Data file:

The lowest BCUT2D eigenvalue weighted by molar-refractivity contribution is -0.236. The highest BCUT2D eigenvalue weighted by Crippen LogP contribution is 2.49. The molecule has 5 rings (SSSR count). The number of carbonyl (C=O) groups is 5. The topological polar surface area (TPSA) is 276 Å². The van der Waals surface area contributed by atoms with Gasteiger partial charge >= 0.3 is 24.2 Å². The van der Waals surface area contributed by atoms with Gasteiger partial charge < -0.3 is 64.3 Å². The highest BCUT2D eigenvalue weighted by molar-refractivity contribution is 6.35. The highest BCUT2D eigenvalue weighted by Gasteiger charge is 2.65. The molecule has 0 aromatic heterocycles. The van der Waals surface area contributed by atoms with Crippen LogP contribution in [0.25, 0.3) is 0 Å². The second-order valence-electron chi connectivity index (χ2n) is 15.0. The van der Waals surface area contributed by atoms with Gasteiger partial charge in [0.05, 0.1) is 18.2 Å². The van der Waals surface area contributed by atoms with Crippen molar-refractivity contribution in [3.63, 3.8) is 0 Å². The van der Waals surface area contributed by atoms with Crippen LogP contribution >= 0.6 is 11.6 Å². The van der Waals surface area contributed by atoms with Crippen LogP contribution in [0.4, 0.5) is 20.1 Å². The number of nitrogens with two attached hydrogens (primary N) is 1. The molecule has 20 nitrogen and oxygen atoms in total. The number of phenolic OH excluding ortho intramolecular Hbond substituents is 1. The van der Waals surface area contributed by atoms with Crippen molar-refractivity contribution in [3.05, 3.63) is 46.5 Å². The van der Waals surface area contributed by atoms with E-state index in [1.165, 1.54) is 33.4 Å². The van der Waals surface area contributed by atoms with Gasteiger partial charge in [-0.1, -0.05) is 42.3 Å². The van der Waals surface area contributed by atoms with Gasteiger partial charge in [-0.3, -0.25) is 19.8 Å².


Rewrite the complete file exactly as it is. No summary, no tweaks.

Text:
The lowest BCUT2D eigenvalue weighted by molar-refractivity contribution is -0.236. The highest BCUT2D eigenvalue weighted by Crippen LogP contribution is 2.49. The molecule has 5 rings (SSSR count). The number of carbonyl (C=O) groups is 5. The topological polar surface area (TPSA) is 276 Å². The van der Waals surface area contributed by atoms with Gasteiger partial charge >= 0.3 is 24.2 Å². The van der Waals surface area contributed by atoms with Gasteiger partial charge < -0.3 is 64.3 Å². The highest BCUT2D eigenvalue weighted by molar-refractivity contribution is 6.35. The highest BCUT2D eigenvalue weighted by Gasteiger charge is 2.65. The molecule has 0 aromatic heterocycles. The van der Waals surface area contributed by atoms with Crippen LogP contribution in [0.25, 0.3) is 0 Å². The second-order valence-electron chi connectivity index (χ2n) is 15.0. The van der Waals surface area contributed by atoms with Gasteiger partial charge in [0.05, 0.1) is 18.2 Å². The van der Waals surface area contributed by atoms with Crippen molar-refractivity contribution in [3.63, 3.8) is 0 Å². The van der Waals surface area contributed by atoms with Crippen LogP contribution >= 0.6 is 11.6 Å². The van der Waals surface area contributed by atoms with Crippen LogP contribution in [0.4, 0.5) is 20.1 Å². The number of nitrogens with two attached hydrogens (primary N) is 1. The molecule has 20 nitrogen and oxygen atoms in total. The number of phenolic OH excluding ortho intramolecular Hbond substituents is 1. The van der Waals surface area contributed by atoms with Crippen molar-refractivity contribution in [3.05, 3.63) is 46.5 Å². The van der Waals surface area contributed by atoms with E-state index in [1.165, 1.54) is 33.4 Å². The van der Waals surface area contributed by atoms with Gasteiger partial charge in [-0.1, -0.05) is 42.3 Å². The van der Waals surface area contributed by atoms with Gasteiger partial charge in [-0.3, -0.25) is 19.8 Å².